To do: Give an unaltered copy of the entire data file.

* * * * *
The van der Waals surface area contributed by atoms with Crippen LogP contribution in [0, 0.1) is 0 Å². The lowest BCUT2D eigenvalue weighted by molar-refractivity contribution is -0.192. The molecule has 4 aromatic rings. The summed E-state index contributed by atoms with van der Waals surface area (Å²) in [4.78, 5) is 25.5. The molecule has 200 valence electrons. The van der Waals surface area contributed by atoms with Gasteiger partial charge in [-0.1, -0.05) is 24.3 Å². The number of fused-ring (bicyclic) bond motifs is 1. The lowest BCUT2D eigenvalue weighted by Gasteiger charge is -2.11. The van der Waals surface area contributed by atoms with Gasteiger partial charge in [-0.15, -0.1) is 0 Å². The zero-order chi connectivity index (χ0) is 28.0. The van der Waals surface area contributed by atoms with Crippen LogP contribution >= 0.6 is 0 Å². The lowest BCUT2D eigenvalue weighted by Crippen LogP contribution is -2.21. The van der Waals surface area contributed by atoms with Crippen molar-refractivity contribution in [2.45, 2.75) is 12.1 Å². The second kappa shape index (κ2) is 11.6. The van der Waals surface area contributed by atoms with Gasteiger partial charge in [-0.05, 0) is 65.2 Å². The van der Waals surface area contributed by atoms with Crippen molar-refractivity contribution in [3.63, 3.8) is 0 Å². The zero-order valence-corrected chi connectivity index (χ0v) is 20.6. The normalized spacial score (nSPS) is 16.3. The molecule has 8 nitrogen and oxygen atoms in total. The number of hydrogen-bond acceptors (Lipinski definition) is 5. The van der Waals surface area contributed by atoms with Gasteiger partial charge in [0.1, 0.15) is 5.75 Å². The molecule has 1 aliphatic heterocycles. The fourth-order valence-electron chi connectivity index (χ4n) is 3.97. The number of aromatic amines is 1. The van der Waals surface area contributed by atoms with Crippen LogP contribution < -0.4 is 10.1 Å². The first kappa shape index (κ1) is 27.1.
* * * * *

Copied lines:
The van der Waals surface area contributed by atoms with Crippen LogP contribution in [0, 0.1) is 0 Å². The lowest BCUT2D eigenvalue weighted by molar-refractivity contribution is -0.192. The molecule has 4 aromatic rings. The summed E-state index contributed by atoms with van der Waals surface area (Å²) in [4.78, 5) is 25.5. The molecule has 200 valence electrons. The van der Waals surface area contributed by atoms with Gasteiger partial charge in [-0.1, -0.05) is 24.3 Å². The number of fused-ring (bicyclic) bond motifs is 1. The lowest BCUT2D eigenvalue weighted by Gasteiger charge is -2.11. The van der Waals surface area contributed by atoms with Gasteiger partial charge in [-0.15, -0.1) is 0 Å². The zero-order chi connectivity index (χ0) is 28.0. The van der Waals surface area contributed by atoms with Crippen LogP contribution >= 0.6 is 0 Å². The lowest BCUT2D eigenvalue weighted by Crippen LogP contribution is -2.21. The van der Waals surface area contributed by atoms with Crippen molar-refractivity contribution in [2.45, 2.75) is 12.1 Å². The second kappa shape index (κ2) is 11.6. The van der Waals surface area contributed by atoms with Gasteiger partial charge in [-0.05, 0) is 65.2 Å². The van der Waals surface area contributed by atoms with Crippen molar-refractivity contribution in [3.63, 3.8) is 0 Å². The zero-order valence-corrected chi connectivity index (χ0v) is 20.6. The normalized spacial score (nSPS) is 16.3. The molecule has 8 nitrogen and oxygen atoms in total. The number of hydrogen-bond acceptors (Lipinski definition) is 5. The van der Waals surface area contributed by atoms with Gasteiger partial charge in [0.1, 0.15) is 5.75 Å². The molecule has 1 aliphatic heterocycles. The fourth-order valence-electron chi connectivity index (χ4n) is 3.97. The number of aromatic amines is 1. The van der Waals surface area contributed by atoms with Crippen LogP contribution < -0.4 is 10.1 Å². The first kappa shape index (κ1) is 27.1.